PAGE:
One reason of his (the man's) success is probably the greater length of time which men remain in the trade compared to the time women remain. The number of milliners and dressmakers of the age of 20 is 68,634 j the number of the age of 40, is 17,715. The number of tailors of the age of 20 is 12,220; the number at 40 is 12,110, Thus, if a head-milliner sUrts with sixteen young women in her employment, at the cud of twenty years only four of these experienced hand9 will remain; the other twelve workers will be comparatively new hands. If a mastertailor has siitecn young men in his employment, at the end of twenty years he will still have fifteen of them left: only one new hand will be required, unless his custom has increased. It is evident, therefore, that first-rate tailors have a terrible advantage over first-rate milliners; and one fears that, both in London and Paris, the milliners must eventually succumb, in a great measure, to their male rivals.
The long resume, entiled "Public Opinion on Questions concerning Women," is wholly taken up with the subject of the suffrage for women, and the bias of the various journals and reviews with regard to the subject. The "Westminster Review" is quoted in its favour, and gives sound and well-considered grounds for its arguments, and for its faith in the righteousness and wisdom of the measure. The concluding paragraph will show their drift:
The homes of the working-classes, education, factory acts (regulating the labour of women and children), sanitary laws, water supplies, drainage (all municipal legislation, in fact), the whole administration of the poor-laws, with its various subdivisions— care of the pauper-sick, pauper-schools, &c.—all these are subjects which already, by common consent, are included in the peculiarly feminine province of home and charity. If the possession of a vote should induce more women to extend their interest to the comfort and happiness of other homes besides their own, it will certainly not have exercised a deteriorating influence on their character.
The Times, whilst acknowledging the fact that men monopolise the national spoil with shameful greediness (?), that of the seventy millions raised by taxation (if the dividends be deducted of which women get their share) they do not get a hundredth part.
Even in our great commercial undertakings, such as railways, they arc not employed, though thousands are, in France. Their wrongs are great, and our laws bear on their very face the stamp of man-made-law. But nevertheless, strong as the case may be, it only proves to us that women should be more cared for—not that Ihey should be invited to care for themselves.
And the writer thence diverges to scathe the idea of suffrage for women with what is evidently meant for withering sarcasm. We are not able to follow the reasonings of the "Contemporary Review," the "Sunday Magazine," "Fi-aser's Magazine," and the Weekly Dispatch, all of which advocate the belief that a new and better political element is wanted—and the want points to the enfranchisement of woman.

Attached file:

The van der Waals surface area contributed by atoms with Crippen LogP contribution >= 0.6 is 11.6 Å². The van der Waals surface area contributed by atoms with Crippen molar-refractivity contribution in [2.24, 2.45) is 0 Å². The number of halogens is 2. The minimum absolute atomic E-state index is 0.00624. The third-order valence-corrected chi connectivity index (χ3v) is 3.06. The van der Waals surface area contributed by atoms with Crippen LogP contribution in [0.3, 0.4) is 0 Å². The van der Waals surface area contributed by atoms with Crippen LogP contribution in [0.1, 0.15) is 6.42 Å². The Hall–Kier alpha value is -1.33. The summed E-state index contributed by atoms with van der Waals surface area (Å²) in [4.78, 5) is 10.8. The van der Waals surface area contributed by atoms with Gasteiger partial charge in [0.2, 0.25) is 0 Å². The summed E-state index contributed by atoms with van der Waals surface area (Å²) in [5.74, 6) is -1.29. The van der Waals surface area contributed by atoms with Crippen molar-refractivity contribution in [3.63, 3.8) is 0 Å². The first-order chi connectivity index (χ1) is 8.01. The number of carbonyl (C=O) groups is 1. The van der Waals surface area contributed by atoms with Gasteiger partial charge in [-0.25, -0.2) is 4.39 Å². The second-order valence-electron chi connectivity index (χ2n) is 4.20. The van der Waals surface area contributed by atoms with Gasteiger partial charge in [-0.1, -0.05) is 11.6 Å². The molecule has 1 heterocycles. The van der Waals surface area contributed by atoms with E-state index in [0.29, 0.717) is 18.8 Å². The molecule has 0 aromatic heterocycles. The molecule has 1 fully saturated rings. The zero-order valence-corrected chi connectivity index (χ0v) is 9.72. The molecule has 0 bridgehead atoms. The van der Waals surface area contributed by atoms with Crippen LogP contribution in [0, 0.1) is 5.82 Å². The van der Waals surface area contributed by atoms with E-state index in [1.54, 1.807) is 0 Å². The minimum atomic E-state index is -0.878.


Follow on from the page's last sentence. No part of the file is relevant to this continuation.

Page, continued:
The Editor of the "Englishwoman'* Review" suggests the getting up of local petitions, the form of which is given in the current part.
ANNUAL REPORT OF THE ROYAL NATIONAL LIFE-BOAT INSTITUTION, 1867.
The details of the current report are of the most satisfactory description, and exhibit an ever-widening sympathy on the part of individuals, public bodies, and provincial townships, with the objects of this nobly conceived and a nobly maintained Institution. Thirty-three ner life-boats have been built during the past year, and the Insituaon now numbers a fleet of one hundred and seventy-four life-boats; but large as the number looks, and bravely as they are manned, the Wreck Register of the Board of Trade shows the sum total of 1,787 shipwrecks, and the loss of 602 lives, against 17 vessels and 426 lives saved by the gallant life-boats men in the past year. Every new life-boat (or the means of building one) given to the Institution strengthens our seaports and coast-viliages with enlarged power to aid imperilled ships and their crews. A new station is opened, from time to time, and the boat (franked to her destination by our great steam and railway companies) is received in triumph by her future guardians. The day of her arrival becomes a local holiday. She is drawn to her place of shelter on beach or strand, amidst the heartprayers and plaudits of the people. And brare men are never wanting to form a crew; for the Life-Boat Institution is in some sort a school of heroism and humanity, and its honorary medals and awards, prizes to be fought for at risk of life itself. Nor does it only encourage the persons in connection with its own machinery, "495 lives were rescued last year by fishing boats and other means, a result accruing from the rewards bestowed by the Institution" on all who are instrumental in saving life from shipwreck on ourcoast. We have so recently drawn attention to this great national undertaking for the succour of our ships and seamen, that we must refer our readers to the report itself for the interesting statistics in connection with it.
Donations and annual subscriptions will be thankfully received by all bankers in town and country and by the Secretary, Richard Lewis Esq., at the office of the Institution, 14, Johnstreet, Adelphi, London.